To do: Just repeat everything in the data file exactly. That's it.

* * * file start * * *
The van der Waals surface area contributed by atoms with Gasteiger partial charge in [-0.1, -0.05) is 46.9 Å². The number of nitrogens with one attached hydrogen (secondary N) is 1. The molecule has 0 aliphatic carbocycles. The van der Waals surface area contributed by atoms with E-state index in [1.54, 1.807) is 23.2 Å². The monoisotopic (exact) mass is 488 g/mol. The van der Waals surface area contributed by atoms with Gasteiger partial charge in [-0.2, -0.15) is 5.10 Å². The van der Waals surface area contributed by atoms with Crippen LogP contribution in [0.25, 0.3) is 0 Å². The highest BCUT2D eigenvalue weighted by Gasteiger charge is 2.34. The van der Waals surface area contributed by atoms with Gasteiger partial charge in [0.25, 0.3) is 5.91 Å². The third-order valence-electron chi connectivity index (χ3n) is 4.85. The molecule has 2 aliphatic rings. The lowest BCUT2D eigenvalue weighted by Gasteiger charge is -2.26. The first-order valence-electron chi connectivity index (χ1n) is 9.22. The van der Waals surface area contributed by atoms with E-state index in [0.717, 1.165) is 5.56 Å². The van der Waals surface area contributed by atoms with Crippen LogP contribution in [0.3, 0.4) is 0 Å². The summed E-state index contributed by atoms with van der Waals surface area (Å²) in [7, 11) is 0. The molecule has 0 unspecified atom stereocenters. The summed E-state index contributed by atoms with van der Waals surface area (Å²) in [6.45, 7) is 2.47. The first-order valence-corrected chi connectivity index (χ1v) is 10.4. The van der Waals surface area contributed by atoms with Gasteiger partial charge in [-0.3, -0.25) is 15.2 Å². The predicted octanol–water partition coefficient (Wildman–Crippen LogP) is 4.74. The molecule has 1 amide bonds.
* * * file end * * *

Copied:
The van der Waals surface area contributed by atoms with Gasteiger partial charge in [-0.1, -0.05) is 46.9 Å². The number of nitrogens with one attached hydrogen (secondary N) is 1. The molecule has 0 aliphatic carbocycles. The van der Waals surface area contributed by atoms with E-state index in [1.54, 1.807) is 23.2 Å². The monoisotopic (exact) mass is 488 g/mol. The van der Waals surface area contributed by atoms with Gasteiger partial charge in [-0.2, -0.15) is 5.10 Å². The van der Waals surface area contributed by atoms with Crippen LogP contribution in [0.25, 0.3) is 0 Å². The highest BCUT2D eigenvalue weighted by Gasteiger charge is 2.34. The van der Waals surface area contributed by atoms with Gasteiger partial charge in [0.25, 0.3) is 5.91 Å². The third-order valence-electron chi connectivity index (χ3n) is 4.85. The molecule has 2 aliphatic rings. The lowest BCUT2D eigenvalue weighted by Gasteiger charge is -2.26. The first-order valence-electron chi connectivity index (χ1n) is 9.22. The van der Waals surface area contributed by atoms with E-state index in [0.717, 1.165) is 5.56 Å². The van der Waals surface area contributed by atoms with Crippen LogP contribution in [0.3, 0.4) is 0 Å². The summed E-state index contributed by atoms with van der Waals surface area (Å²) in [7, 11) is 0. The molecule has 0 unspecified atom stereocenters. The summed E-state index contributed by atoms with van der Waals surface area (Å²) in [6.45, 7) is 2.47. The first-order valence-corrected chi connectivity index (χ1v) is 10.4. The van der Waals surface area contributed by atoms with Gasteiger partial charge in [-0.3, -0.25) is 15.2 Å². The predicted octanol–water partition coefficient (Wildman–Crippen LogP) is 4.74. The molecule has 1 amide bonds.